Results from a recent offshore wind industry survey show concern among offshore wind farm operators, manufacturers, and policymakers in Germany, Denmark, the UK, China, and Japan that other forms of offshore energy could eclipse wind. Based on Pike Research’s reports on the offshore wind and marine and hydrokinetic (MHK) industries, we concur that MHK technologies have the potential to be more cost-effective than offshore wind, but it will ultimately depend on the specific technology and location of the installation.
Put simply, the growth of the MHK industry does not pose a direct threat to the offshore wind energy industry in the next five years. In some cases, there might even be areas where the two technologies can be integrated or even share transmission costs. All eyes will be on the UK which is home to 90% of offshore wind installations currently installed and may see as much as 700 MW of wave and tidal projects installed by 2017.
Pike Research’s analysis of the offshore wind market shows that with 4 gigawatts (GW) currently installed, the industry has proven it can overcome the major engineering challenges of installing colossal turbines in some of the world’s harshest operating environments. While offshore wind installations typically generate more megawatt-hours (hence greater revenue potential) per unit due to their higher capacity factor (up to 45%, compared to 30% for onshore) and larger design (2.3-5 megawatt nameplate capacity), the jury is still out on its overall cost-effectiveness when you factor in operations and maintenance costs (which can be up to 60% of the lifetime cost) and transmission.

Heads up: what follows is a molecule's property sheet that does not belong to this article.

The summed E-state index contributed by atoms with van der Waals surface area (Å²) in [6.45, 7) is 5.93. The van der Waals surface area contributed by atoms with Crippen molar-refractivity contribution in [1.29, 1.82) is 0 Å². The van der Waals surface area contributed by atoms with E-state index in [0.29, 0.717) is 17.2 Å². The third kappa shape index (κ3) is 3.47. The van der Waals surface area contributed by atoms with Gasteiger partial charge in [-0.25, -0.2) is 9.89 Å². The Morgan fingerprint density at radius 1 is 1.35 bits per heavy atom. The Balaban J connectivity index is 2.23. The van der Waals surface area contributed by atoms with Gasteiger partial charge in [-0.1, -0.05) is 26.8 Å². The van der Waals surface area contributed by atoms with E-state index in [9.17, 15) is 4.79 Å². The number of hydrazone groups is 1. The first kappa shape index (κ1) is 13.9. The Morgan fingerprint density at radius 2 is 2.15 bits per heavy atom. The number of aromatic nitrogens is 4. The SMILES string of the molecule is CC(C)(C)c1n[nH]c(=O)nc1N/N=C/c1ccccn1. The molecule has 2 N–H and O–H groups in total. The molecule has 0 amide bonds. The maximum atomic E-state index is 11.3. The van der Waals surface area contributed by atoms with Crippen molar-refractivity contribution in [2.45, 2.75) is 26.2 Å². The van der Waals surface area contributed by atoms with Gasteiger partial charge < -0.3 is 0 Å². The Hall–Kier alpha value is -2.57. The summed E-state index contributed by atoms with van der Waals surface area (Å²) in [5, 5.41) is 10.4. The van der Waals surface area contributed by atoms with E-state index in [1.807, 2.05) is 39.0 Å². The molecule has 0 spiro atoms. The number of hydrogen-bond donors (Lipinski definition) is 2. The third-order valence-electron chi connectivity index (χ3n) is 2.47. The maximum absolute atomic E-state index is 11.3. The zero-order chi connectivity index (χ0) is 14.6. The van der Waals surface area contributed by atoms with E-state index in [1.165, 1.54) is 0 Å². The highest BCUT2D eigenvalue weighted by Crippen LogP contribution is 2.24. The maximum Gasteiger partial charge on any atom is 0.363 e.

For comparison, the MHK industry is where the offshore wind industry was five to seven years ago – with several 10-50 MW commercial deployments expected in the next few years. MHK companies are all targeting a levelized cost of energy that would make them competitive (or better) with offshore wind, when deployed at scale. Like offshore wind, the biggest unknown is the operations and maintenance costs for these systems. Pike Research’s recent MHK report revealed that although wave power companies have been in the spotlight for the past few years, corporate interest and investment in tidal power technologies could make it the lowest cost MHK technology in the near-term. Rolls Royce has invested in tidal power for a number of years. Siemens’ recent acquisition of Marine Current Turbines shows that they think the technology is ready for primetime.
There is a sense that both industries are facing a make-or-break phase. If MHK can replicate the experience of offshore wind in the next few years, with a slow and steady rollout, it will be considered a major success by virtue of the high level of difficulty for installing 700 ton machines under water. But neither industry will be out of the woods. Both will need to continue to find ways to reduce O&M costs and minimize their impact on marine life. We’ll be watching closely.
Tags: Marine & Hydrokinetic Energy, Offshore Wind Power, Renewable Energy, Smart Energy Practice
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